• However, as a citizen of a fully secular state, I strongly object to Mr .Abrahams minorityist statement. I have never heard of minorityism either as a term or as a concept somehow functional in our secular system. We do not give religious minorities a veto against decisions enacted by a democratic majority... In a secular democracy, the veto right of a religious minority is limited scrupulously to those decisions that directly the exercise of their religious freedom.
  • But I have heard of ten or so more people killed (and an unknown number injured) in communal violence during the 29 hours under consideration, in a very well-known incident : the shooting of unarmed Kar Sevaks in Ayodhya by the infantry of the ruling secularist sect, around noon on 30 October. In spite of mr. Jha's attempt to conceal it, most victims on his chosen day were Hindus, not Muslims.
  • In the forties, they opposed Partition, together with the Hindu Mahasabha. Everyone else ended up agreeing to it. Yet, in articles written then and today, you find that they are being accused, without any proof, of "provoking" Partition by "frightening" the Muslims into support for the Muslim League. Unbelievable: the only innocent ones are being made the culprits by the united front of culprits.
  • When reading the press reports about communal riots, one should make a distinction between two stages of riot reporting. The day after a riot breaks out, the press will just write what happened, in some detail. The report will be a little bit blurred by the obligatory usage of non-definite terms for the communities involved : "As members of one community passed through an area dominated by another community, stones were thrown at them", etc. But the experienced reader can mostly understand who is who... However, the editorials devoted to these instances of communal carnage are not interested in the details of the matter, and in their effort to allot guilt and suggest remedies, they often implicitly start from a riot scenario which is totally unsupported by the factual details that appeared in the first report.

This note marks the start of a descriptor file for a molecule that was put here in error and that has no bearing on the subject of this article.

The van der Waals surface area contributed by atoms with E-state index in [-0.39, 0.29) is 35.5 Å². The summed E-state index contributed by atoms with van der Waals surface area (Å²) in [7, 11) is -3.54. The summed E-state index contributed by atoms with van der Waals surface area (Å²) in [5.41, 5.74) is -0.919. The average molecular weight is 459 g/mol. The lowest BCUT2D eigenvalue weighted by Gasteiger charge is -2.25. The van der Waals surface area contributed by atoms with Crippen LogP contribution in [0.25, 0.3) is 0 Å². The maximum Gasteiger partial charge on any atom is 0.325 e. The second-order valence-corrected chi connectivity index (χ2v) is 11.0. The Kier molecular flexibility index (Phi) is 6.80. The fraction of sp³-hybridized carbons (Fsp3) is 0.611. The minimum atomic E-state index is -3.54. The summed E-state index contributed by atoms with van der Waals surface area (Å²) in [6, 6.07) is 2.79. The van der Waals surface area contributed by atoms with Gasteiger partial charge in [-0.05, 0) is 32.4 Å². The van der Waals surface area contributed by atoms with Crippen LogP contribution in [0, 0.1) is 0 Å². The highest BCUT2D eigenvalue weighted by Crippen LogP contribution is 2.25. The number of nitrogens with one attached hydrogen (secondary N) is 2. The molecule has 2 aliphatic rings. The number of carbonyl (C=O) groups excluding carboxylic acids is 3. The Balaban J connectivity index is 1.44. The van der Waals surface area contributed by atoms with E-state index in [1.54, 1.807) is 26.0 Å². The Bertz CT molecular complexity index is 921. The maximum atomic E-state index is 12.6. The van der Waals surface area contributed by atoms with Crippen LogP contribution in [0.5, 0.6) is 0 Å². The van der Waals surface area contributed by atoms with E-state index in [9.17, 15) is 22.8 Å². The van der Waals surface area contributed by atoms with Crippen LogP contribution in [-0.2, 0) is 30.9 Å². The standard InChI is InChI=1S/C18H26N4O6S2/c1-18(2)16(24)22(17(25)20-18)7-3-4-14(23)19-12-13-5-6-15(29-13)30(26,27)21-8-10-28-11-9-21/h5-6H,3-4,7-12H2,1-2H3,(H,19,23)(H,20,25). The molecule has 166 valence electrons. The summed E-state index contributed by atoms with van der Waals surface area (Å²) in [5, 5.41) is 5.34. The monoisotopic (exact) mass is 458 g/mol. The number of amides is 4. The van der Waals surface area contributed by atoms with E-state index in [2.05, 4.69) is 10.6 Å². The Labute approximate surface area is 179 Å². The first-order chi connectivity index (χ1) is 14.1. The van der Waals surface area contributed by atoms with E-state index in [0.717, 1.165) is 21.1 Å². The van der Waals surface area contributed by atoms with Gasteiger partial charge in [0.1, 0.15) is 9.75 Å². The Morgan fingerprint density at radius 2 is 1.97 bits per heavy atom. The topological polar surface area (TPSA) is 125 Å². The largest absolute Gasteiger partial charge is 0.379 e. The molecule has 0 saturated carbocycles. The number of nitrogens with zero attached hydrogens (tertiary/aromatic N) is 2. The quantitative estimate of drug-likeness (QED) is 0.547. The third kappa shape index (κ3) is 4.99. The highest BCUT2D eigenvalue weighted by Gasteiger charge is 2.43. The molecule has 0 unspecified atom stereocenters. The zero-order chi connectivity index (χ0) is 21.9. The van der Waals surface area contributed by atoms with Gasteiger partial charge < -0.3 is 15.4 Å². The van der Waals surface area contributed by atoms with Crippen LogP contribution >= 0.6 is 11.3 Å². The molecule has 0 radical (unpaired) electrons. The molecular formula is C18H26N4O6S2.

• The causes of two other riots are stated in the well-known indeterminate terminology: "Alleged misbehavior with a girl of the other community". but the two remaining riot causes, the only ones clearly saying which community was attacked (and leaving little doubt as to which community attacked), are these : "Stoning of Holi procession passing a place of worship", and "Alleged murder of the president of VHP, Kheda District, by persons belonging to other community". One might of course start blaming any possible (I hasten to prefix alleged) provocative slogans uttered by the processionists and by that local VHP leader; but normally, people who start the violence, like throwing stones or committing murder, are held responsible for these acts, and at least partly responsible for the reactive violence which they may trigger. It is humanly quite feasible to listen to objectionable and insulting slogans without having a knee-jerk reaction of throwing bombs. It is a free human decision to react with violence. At worst, slogans can be a reason for violence ; given human freedom, they can never be the cause. This fake excuse of the provocative slogans leading mechanically to stone-throwing and worse, is used routinely by biased reporters. For another example, on October 30 there was a riot in Bijnor, with officially 14 people killed, others say 55. A procession with about 100 women members of Durga Vahini had gone out to the Ghanta Ghar area. "There they raised communal slogans, resulting in stone-pelting and bomb-throwing." This cheap excuse for a pre-planned bomb attack is even contradicted by other information in the same article.... This case proves that newspapers keep on blaming the slogan-shouters even when it is crystal-clear from their own information that the violence was premeditated and engineered by the other side.